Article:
Hayden Llewellyn describes the development of the Chartered Teacher Programme in Wales.

In late 2003, the Welsh Assembly Government invited the General Teaching Council for Wales (GTCW) to take the lead in developing a Professional Development Framework for teachers in Wales (see box below). In its July 2005 advice to the assembly, the General Teaching Council for Wales revealed there were no national professional development arrangements for the vast majority of teachers who were not in their early years of teaching or who did not aspire to headship or senior leadership posts in their careers. The council recommended to the assembly that this should be rectified by introducing a national programme of structured professional development – the Chartered Teacher Programme.

The council further recommended that those teachers who successfully complete the Chartered Teacher Programme should receive professional recognition for their achievements, in order that their standing be recognised both within and outside the teaching profession. This would bring parity with the existing professional milestones of QTS, Induction and Headship, which all offer national programmes of professional development leading to professional recognition. The council advised that the recognition should take the form of the award of Chartered Teacher Status.

The minister for education, lifelong learning and skills in Wales accepted the council’s recommendation and invited it to provide further advice on the detail of such a programme. This further detail was duly provided in July 2006:

Professional standards

The national programme of Chartered Teacher will be underpinned by professional standards. By undertaking and successfully completing the national programme for Chartered Teacher, a teacher will in effect demonstrate that he/she meets the relevant standards.


The council considers that there will be two routes to becoming a Chartered Teacher:

  • a programme (taught) route
  • an accreditation route.

The programme route

The programme route will have the following definitive characteristics:

  • be relevant to classroom teachers, middle leaders and those who perform both roles. The programme will have a common set of core modules, with further modules targeted specifically at classroom practice or middle leadership. This will provide sufficient flexibility for teachers to tailor the programme to their own professional development needs and career aspirations
  • be relevant to teachers’ daily work and practice, with a strong emphasis on analysis, reflection and improving practice
  • offer a combination of delivery mechanisms, including: taught programmes; self-study; face-to-face training; workshop sessions; classroom observation; a residential experience; distance and web-based learning.
  • have opportunities for teachers to gain credit for prior learning, through Accredited Prior Learning (APL) or Accredited Prior Experiential Learning (APEL), by drawing on their existing teaching practice and professional development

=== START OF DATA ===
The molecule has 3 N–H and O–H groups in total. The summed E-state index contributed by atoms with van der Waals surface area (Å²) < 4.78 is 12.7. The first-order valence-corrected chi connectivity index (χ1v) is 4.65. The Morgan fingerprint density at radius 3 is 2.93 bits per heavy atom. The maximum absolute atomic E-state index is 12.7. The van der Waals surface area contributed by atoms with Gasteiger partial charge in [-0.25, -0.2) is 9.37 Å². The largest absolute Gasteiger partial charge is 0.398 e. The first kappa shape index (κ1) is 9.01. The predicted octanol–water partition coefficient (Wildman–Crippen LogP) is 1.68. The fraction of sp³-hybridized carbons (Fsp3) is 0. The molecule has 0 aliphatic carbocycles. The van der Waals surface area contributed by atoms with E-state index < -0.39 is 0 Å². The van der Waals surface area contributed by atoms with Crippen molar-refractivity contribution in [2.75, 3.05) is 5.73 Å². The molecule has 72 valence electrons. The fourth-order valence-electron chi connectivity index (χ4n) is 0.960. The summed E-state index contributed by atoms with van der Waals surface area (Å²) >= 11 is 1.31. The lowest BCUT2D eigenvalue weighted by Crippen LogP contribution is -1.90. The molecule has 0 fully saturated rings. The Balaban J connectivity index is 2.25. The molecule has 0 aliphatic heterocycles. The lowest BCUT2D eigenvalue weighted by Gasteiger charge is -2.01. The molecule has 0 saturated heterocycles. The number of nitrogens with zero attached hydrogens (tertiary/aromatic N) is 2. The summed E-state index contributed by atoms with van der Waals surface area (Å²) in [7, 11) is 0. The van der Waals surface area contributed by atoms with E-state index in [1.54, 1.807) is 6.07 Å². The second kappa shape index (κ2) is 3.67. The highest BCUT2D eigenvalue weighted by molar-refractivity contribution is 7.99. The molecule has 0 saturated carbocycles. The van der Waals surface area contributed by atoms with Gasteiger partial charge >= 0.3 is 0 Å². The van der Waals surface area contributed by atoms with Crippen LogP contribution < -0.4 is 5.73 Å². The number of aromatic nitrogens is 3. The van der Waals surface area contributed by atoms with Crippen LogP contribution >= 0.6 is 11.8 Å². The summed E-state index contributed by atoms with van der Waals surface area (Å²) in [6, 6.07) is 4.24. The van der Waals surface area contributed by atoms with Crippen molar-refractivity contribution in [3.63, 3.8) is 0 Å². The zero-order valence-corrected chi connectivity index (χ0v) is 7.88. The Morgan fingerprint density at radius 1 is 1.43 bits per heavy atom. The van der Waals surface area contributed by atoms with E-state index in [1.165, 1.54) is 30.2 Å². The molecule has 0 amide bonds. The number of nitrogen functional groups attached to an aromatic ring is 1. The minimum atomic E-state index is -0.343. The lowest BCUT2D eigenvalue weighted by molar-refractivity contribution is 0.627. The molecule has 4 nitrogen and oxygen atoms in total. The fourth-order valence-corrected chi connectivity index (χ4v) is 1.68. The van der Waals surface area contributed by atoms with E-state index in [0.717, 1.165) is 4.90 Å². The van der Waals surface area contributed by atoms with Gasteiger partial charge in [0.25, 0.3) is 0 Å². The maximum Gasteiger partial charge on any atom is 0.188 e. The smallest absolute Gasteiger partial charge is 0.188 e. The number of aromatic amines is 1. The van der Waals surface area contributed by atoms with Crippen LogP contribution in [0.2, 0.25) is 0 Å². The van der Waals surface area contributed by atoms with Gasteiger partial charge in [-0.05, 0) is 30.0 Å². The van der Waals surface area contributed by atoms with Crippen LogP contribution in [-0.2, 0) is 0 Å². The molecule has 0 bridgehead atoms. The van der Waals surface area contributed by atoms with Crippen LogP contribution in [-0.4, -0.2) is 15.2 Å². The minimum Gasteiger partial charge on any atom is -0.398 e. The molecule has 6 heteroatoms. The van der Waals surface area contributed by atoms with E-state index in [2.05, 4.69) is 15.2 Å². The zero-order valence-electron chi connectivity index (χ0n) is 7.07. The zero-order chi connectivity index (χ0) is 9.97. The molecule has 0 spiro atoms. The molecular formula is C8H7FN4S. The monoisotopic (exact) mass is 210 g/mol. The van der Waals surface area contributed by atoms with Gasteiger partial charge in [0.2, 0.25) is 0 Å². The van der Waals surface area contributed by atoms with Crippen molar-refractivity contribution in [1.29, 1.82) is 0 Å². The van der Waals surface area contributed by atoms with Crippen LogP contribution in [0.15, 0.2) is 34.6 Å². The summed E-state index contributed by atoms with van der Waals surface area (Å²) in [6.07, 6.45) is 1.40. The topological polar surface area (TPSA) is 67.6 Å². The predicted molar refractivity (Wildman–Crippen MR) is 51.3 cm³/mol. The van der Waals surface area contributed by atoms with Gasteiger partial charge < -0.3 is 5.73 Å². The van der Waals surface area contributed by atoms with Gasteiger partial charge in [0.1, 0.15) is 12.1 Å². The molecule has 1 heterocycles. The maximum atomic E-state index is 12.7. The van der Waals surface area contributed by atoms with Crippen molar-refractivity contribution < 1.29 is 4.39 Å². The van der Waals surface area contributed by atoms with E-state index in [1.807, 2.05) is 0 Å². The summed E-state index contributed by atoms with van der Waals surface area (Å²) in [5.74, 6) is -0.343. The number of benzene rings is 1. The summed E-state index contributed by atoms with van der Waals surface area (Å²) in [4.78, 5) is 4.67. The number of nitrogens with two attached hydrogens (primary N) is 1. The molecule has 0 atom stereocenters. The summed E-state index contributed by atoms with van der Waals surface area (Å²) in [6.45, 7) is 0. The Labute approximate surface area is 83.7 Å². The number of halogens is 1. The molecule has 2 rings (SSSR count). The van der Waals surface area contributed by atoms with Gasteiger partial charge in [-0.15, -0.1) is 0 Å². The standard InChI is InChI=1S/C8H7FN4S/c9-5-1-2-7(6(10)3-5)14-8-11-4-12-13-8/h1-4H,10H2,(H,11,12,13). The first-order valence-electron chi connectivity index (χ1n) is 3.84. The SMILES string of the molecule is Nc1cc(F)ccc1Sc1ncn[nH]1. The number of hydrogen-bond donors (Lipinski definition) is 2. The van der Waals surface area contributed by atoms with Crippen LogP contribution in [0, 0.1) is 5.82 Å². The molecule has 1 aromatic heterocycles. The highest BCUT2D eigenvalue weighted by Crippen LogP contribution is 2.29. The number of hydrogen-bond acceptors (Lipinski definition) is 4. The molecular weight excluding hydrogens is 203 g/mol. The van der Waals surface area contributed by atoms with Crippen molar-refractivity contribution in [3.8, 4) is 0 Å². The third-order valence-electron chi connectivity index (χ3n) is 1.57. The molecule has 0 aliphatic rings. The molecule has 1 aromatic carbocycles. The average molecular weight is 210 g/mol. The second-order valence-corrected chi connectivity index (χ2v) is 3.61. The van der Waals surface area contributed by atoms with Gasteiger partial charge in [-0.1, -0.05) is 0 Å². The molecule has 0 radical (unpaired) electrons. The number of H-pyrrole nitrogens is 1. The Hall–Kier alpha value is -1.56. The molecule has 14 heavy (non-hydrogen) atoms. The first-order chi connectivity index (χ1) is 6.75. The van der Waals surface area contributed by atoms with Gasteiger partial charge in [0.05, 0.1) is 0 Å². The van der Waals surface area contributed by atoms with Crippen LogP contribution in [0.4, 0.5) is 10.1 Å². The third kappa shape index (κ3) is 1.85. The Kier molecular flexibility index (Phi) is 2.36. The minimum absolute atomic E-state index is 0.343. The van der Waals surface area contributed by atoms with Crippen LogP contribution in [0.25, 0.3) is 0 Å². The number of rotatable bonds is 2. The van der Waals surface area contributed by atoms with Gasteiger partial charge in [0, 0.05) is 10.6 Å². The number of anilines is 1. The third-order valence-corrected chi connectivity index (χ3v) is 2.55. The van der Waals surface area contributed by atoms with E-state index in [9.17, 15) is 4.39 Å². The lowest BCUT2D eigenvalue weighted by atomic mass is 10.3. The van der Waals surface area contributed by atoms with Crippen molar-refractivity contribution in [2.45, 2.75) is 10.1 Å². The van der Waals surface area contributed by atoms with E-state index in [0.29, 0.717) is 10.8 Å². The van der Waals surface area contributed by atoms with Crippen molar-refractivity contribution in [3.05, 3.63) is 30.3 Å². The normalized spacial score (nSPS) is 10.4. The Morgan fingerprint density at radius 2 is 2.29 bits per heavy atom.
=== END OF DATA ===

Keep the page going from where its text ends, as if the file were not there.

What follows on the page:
• enable teachers to undertake a small number of modules if they so choose. This will have the advantage of enabling teachers to undertake nationally recognised and accredited CPD without the need to complete the entire programme. The credit gained could be ‘banked’ for the future or used to seek some form of academic accreditation. In our advice to the assembly, we have recommended a sliding scale of recognition, depending on how many modules of the programme are completed:
  • 60 credits at level 7 – postgraduate certificate
  • 120 credits at level 7 – postgraduate diploma
  • 180 credits at level 7 – Master’s
  • the council will not specify providers. Instead, having developed the professional standards, it will be for providers to design programmes and seek their accreditation by the council. A key stipulation will be that programmes are designed and delivered in partnership.

The accreditation route

The council advised the assembly that there should be an opportunity for very experienced teachers to submit evidence (through APL or APEL), which demonstrates that they have already achieved the professional standards for Chartered Teacher. Comparisons may be made against existing arrangements in Scotland where very experienced teachers prepare and submit a portfolio of evidence and a reflective report, which seeks to demonstrate that they meet the standards for Chartered Teacher.

Funding for teachers

The council has recommended to the assembly that all teachers who seek to gain Chartered Teacher Status are fully funded by the assembly.


Piloting of the Chartered Teacher Programme in Wales commenced in September 2007 and it is anticipated that the first programmes will commence in September 2009. The council has invited all teachers with at least five years’ experience to participate.

Hayden Llewellyn, deputy chief executive GTCW.